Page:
The Senate Judiciary Committee advanced three nominees to the Superior Court today, representing another small step towards addressing the state’s large number of judicial vacancies; two county prosecutor nominees were also cleared by the committee.
The three Superior Court nominees – Robert Lytle, Steven Scheffler, and Christopher Troxell – were all referred to the committee within the last month, and all passed unanimously. They’re near-certain to officially join the bench once the Senate has a full voting session next week.
But with dozens of other judicial seats vacant around the state, there’s not much time left to make significant progress before the legislature begins its summer recess at the end of next week. There are still 16 nominees to the Superior Court, as well as one nominee to be a Workers’ Compensation judge and three to be Administrative Law judges, who haven’t yet been interviewed by the Senate Judiciary Committee, which has no further meetings scheduled this month (though that could very well change).
And there are still two, soon to be three, Supreme Court seats that remain vacant. Justice Jaynee LaVecchia left the court last December, Justice Faustino Fernandez-Vina hit the mandatory retirement age in February, and Justice Barry Albin will reach that same age in just over two weeks – but only one of the three seats even has a nominee in place.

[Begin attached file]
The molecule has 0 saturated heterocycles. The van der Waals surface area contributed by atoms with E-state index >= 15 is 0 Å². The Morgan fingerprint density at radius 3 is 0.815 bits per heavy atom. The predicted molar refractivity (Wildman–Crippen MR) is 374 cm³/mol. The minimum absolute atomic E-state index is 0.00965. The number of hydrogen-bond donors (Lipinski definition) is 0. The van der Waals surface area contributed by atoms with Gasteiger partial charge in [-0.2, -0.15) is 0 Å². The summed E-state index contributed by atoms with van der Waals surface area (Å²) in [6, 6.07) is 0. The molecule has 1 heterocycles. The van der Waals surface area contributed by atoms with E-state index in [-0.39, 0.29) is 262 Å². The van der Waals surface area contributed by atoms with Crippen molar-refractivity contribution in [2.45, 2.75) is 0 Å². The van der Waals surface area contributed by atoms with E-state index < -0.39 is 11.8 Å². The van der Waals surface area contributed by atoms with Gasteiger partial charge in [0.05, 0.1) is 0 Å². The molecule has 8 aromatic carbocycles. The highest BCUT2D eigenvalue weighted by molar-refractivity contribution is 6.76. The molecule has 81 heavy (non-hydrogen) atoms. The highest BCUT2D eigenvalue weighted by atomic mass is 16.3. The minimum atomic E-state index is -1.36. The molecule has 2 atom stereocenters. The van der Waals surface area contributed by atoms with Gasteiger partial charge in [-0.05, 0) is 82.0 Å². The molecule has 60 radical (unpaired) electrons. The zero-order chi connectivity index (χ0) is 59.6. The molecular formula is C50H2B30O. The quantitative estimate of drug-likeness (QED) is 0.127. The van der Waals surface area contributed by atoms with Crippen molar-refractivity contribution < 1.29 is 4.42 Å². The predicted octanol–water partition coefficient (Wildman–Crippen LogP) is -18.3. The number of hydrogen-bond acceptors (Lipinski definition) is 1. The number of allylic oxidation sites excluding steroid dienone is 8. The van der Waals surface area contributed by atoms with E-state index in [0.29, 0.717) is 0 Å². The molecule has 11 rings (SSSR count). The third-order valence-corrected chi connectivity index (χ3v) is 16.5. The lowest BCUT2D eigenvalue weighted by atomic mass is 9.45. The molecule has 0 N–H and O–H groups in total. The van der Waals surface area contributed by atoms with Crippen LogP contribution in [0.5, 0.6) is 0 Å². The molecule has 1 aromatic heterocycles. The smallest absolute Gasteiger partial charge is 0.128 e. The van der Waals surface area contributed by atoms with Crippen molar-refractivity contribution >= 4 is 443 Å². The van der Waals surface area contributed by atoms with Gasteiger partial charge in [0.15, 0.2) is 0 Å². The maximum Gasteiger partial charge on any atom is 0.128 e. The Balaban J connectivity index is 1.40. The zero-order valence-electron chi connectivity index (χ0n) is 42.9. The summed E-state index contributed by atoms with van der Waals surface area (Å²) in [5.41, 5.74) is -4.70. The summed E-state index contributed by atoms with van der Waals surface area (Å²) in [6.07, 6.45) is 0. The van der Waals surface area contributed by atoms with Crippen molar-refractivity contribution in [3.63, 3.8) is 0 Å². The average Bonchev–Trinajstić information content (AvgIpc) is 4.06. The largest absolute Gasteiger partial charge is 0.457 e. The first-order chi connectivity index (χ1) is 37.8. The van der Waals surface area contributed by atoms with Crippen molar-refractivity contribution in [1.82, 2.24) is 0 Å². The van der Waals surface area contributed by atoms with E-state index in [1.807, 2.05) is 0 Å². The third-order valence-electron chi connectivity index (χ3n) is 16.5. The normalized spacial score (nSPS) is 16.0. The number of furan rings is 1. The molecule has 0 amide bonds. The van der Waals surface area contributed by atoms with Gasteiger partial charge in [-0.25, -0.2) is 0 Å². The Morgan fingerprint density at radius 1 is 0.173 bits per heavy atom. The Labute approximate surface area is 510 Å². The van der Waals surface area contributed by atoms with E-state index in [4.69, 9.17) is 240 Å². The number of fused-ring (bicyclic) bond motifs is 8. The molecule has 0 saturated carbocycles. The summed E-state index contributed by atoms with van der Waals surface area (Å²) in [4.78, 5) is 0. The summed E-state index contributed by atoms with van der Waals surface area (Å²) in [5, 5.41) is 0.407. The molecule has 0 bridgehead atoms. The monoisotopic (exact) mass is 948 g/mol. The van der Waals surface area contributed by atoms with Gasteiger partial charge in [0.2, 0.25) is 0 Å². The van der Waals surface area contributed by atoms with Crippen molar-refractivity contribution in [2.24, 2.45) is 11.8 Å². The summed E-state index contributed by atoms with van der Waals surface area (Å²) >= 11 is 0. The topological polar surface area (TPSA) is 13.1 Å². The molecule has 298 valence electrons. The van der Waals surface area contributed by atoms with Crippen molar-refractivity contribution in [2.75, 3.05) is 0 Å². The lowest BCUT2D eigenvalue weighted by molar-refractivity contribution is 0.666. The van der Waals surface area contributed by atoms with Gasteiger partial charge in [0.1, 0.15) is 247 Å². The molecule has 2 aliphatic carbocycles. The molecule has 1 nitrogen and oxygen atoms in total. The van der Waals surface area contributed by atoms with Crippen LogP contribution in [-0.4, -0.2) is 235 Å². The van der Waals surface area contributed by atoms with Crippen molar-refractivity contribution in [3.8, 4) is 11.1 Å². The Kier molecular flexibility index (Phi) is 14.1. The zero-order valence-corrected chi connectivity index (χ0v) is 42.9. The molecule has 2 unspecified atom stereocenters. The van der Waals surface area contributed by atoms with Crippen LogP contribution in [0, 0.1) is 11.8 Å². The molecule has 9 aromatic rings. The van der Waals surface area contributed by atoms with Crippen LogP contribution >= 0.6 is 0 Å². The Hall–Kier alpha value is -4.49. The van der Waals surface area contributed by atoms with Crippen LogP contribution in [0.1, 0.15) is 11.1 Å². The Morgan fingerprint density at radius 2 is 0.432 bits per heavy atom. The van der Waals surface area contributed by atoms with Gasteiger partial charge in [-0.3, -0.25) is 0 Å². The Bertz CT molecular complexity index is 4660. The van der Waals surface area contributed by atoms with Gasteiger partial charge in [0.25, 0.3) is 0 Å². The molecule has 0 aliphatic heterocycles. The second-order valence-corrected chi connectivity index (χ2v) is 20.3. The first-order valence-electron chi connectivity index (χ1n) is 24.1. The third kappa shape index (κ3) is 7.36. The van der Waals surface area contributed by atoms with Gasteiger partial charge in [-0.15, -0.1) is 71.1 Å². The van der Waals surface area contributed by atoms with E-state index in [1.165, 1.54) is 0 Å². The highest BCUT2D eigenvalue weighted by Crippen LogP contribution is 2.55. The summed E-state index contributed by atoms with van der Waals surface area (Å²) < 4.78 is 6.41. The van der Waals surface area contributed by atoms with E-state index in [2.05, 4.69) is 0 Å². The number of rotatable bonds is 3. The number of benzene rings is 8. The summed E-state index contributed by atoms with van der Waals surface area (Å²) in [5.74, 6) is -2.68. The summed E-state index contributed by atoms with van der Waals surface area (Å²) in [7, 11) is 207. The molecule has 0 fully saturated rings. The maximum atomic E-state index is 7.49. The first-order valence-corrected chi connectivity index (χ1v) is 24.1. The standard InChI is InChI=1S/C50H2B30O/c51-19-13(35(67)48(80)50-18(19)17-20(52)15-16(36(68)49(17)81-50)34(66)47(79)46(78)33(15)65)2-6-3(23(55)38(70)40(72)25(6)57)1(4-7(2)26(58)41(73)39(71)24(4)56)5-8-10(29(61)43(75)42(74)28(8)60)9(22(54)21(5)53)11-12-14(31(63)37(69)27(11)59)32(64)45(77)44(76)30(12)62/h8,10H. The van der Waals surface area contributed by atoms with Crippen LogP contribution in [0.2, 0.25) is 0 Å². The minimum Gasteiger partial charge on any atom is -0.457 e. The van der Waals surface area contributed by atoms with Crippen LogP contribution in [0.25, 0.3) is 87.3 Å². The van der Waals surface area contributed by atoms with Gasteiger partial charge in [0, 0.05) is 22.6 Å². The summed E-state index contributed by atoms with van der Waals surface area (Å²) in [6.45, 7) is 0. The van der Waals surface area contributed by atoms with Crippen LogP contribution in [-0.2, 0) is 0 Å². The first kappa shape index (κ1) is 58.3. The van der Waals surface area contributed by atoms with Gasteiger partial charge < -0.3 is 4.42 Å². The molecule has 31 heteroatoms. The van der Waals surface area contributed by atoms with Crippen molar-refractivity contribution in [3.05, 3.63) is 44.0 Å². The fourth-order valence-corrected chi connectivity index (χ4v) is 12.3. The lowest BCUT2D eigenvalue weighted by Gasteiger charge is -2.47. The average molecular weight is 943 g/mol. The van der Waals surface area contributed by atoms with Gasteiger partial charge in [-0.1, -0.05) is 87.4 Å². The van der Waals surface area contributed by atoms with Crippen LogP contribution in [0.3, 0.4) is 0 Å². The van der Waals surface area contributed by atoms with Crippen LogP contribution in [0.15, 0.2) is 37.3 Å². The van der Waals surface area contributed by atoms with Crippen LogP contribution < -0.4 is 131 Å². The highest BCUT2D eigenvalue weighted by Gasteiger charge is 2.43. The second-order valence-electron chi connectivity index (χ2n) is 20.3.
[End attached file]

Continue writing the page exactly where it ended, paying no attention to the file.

As for the two prosecutor nominations, LaChia Bradshaw was approved to be Burlington County Prosecutor and current Superior Court Judge John McDonald was approved to be Somerset County Prosecutor, both unanimously.
Assuming they’re eventually confirmed by the full Senate, Bradshaw will succeed Scott Coffina and McDonald will succeed Michael Robertson, both Christie appointees who chose not to seek another term this year. Bradshaw would be the first woman and first person of color to hold her office.
Three other county prosecutor nominees remain outstanding: Cumberland County Prosecutor Jennifer Webb-McRae, who was nominated for another term; acting Atlantic County Prosecutor William Reynolds, who recently took office after being nominated in May; and acting Essex County Prosecutor Theodore Stephens, who was first nominated nearly four years ago and has been serving in an acting capacity ever since.
This story was updated at 1:19 p.m. to reflect the fact that William Reynolds has already taken office as acting county prosecutor, and again on June 21 at 9:46 a.m. to include acting Essex County Prosecutor Theodore Stephens.